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Greetings From Greece (NY!)

Greetings friends! My name is Liam Seeley and I reside in the large town of Greece (~100k people) adjacent to the city of Rochester, NY (~200k people) and Lake Ontario. I suppose our fun fact is that we have 4 public high schools, each named something Greek-related, at least in theory (Athena, Arcadia, Odyssey (!!), and Olympia). We are home to 3 different Wegmans (with its diehard grocery fans), 4 very different seasons (manifested sometimes all in one day), and at least 5 of many other things.

Podcasts are one of my primary mechanisms of keeping mentally occupied, so I often will pair Brookings Cafeteria or NPR with 2-3 mile walks year-round (what blizzard?). Ever since a friend convinced me to join the tennis team, it has been my go-to communal recreation, besides occasional ultimate frisbee games. When I’m especially restless, I sing and play guitar whilst lamenting my lack of ability on the piano. I also relax with music from the more folksy/indie to R&B. Reading has become a secondary recreation recently, though I hope to change that in the upcoming year. Currently in my to-read pile is Reich’s Saving Capitalism, Anderson’s Imagined Communities, and Fitzgerald’s This Side of Paradise (a Princeton classic of course).

Like most people, I’m most curious about things that I only barely understand, like institutions, philosophy, quantum physics, space, weird rhythms, systems of exchange, love, the vastness of nature (the ocean is WACK), borders, and why people don’t vote. More academically, I have spent some time on the classic question of the coup of Salvador Allende (from my point of view, it was the military’s desire to preserve the sanctity of the state in face of a chaotic civil/political society– I think that the role of the US is over-credited by northern historians), as well as the failure of Nixon’s surprisingly progressive welfare reform legislation, the Family Assistance Program (white southern politicians want(ed) to preserve state and economic institutionalizations of oppression/racism, but this poses the question of why Nixon would even propose such a program in the first place). I have a distaste for the conversationally conflict-averse and enjoy discussing policies, politics, religion/spirituality, and the validity of Modern Monetary Theory (look it up, it’s intriguing… I may or may not have spent a lot of time last summer watching economists debate).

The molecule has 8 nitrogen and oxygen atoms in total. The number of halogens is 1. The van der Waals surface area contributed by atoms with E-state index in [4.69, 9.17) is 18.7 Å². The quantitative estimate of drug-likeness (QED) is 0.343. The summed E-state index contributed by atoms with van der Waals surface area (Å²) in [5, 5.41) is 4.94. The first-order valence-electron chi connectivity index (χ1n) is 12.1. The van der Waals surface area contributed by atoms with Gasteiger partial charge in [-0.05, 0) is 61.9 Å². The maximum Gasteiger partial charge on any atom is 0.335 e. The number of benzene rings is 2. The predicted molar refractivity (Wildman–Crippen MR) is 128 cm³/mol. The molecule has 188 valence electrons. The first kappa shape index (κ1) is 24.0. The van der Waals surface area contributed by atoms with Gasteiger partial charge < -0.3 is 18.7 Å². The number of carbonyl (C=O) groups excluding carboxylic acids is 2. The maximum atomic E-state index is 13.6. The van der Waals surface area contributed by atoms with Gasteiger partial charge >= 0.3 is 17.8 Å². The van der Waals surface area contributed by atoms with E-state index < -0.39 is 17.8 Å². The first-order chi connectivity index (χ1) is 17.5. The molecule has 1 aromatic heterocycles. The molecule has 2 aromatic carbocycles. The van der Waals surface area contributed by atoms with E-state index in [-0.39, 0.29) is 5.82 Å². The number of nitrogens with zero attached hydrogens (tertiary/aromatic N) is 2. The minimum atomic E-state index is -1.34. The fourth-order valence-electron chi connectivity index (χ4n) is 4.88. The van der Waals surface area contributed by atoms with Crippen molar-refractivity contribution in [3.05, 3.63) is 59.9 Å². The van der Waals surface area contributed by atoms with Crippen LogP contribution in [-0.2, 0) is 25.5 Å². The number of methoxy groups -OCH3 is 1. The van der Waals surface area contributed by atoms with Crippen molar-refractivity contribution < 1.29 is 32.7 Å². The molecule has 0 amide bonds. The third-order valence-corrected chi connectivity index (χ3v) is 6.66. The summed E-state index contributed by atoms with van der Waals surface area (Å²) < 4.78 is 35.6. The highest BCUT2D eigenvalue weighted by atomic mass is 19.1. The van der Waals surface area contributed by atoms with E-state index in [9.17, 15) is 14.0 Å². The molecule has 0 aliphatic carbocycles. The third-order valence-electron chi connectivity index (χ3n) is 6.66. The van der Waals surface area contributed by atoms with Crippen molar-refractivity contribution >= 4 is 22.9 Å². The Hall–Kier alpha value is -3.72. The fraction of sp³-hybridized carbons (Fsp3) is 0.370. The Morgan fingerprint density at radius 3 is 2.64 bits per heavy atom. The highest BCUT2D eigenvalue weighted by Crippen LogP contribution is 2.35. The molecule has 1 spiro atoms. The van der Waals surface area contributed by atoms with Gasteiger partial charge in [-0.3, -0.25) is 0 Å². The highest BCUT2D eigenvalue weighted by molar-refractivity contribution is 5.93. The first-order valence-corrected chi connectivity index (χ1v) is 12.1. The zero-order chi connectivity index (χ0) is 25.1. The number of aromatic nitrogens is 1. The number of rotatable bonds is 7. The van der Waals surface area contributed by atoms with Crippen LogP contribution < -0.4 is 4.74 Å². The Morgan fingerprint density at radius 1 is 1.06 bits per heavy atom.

I am excited to try humintas, consisting of corn flour (masa), corn, salt, queso, lard (or for those with un paladar dulce– cinnamon, sugar, and raisins). While not unique to Bolivia, they are traditionally Andean. Perhaps I might be able to top it off with some mocochinchi, a sweet peach-cinnamon drink. Trying to hold to my vegetarianism on the ground may prove difficult, but things like humintas give me hope.

Recently I have been trying to focus consciously on thinking in Spanish, which has been mildly successful over the past month. Besides this and reading the great books that Dragons so kindly sent, I have also been watching Spanish TV shows on Netflix with Spanish subtitles on, and while the shows are neither Bolivian nor entirely academic, they are exciting! I recently finished Las Chicas Cable (1920s Spain) and am a few episodes into Club de Cuervos (more modern Mexico). While I’m sure I won’t be fluent upon arrival, I hope to be a bit more exposed to it than I otherwise would be. In the meantime, I have been attempting to live intentionally and presently, just as I hope to do in the next nine months.

¡Espero que todos estén bien, y los veré pronto!